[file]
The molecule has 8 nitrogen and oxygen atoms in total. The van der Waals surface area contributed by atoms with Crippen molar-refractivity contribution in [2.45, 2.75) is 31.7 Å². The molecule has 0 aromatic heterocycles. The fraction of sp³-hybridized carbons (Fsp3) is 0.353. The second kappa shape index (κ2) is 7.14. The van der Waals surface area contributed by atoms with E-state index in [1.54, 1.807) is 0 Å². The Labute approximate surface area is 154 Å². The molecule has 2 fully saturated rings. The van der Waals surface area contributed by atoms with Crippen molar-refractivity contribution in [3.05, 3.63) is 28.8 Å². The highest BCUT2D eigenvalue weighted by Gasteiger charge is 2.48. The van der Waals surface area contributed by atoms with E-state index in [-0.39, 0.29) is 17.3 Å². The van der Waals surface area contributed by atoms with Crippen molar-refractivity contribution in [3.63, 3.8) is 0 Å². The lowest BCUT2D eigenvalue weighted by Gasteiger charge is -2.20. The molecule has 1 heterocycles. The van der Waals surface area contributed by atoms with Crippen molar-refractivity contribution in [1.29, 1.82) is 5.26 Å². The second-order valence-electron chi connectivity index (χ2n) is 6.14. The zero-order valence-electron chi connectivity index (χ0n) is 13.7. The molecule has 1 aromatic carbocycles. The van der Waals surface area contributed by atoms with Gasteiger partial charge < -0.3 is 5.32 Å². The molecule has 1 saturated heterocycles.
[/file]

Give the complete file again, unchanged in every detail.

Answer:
The molecule has 8 nitrogen and oxygen atoms in total. The van der Waals surface area contributed by atoms with Crippen molar-refractivity contribution in [2.45, 2.75) is 31.7 Å². The molecule has 0 aromatic heterocycles. The fraction of sp³-hybridized carbons (Fsp3) is 0.353. The second kappa shape index (κ2) is 7.14. The van der Waals surface area contributed by atoms with E-state index in [1.54, 1.807) is 0 Å². The Labute approximate surface area is 154 Å². The molecule has 2 fully saturated rings. The van der Waals surface area contributed by atoms with Crippen molar-refractivity contribution in [3.05, 3.63) is 28.8 Å². The highest BCUT2D eigenvalue weighted by Gasteiger charge is 2.48. The van der Waals surface area contributed by atoms with E-state index in [-0.39, 0.29) is 17.3 Å². The van der Waals surface area contributed by atoms with Crippen molar-refractivity contribution in [3.63, 3.8) is 0 Å². The lowest BCUT2D eigenvalue weighted by Gasteiger charge is -2.20. The molecule has 1 heterocycles. The van der Waals surface area contributed by atoms with Crippen molar-refractivity contribution in [1.29, 1.82) is 5.26 Å². The second-order valence-electron chi connectivity index (χ2n) is 6.14. The zero-order valence-electron chi connectivity index (χ0n) is 13.7. The molecule has 1 aromatic carbocycles. The van der Waals surface area contributed by atoms with Gasteiger partial charge < -0.3 is 5.32 Å². The molecule has 1 saturated heterocycles.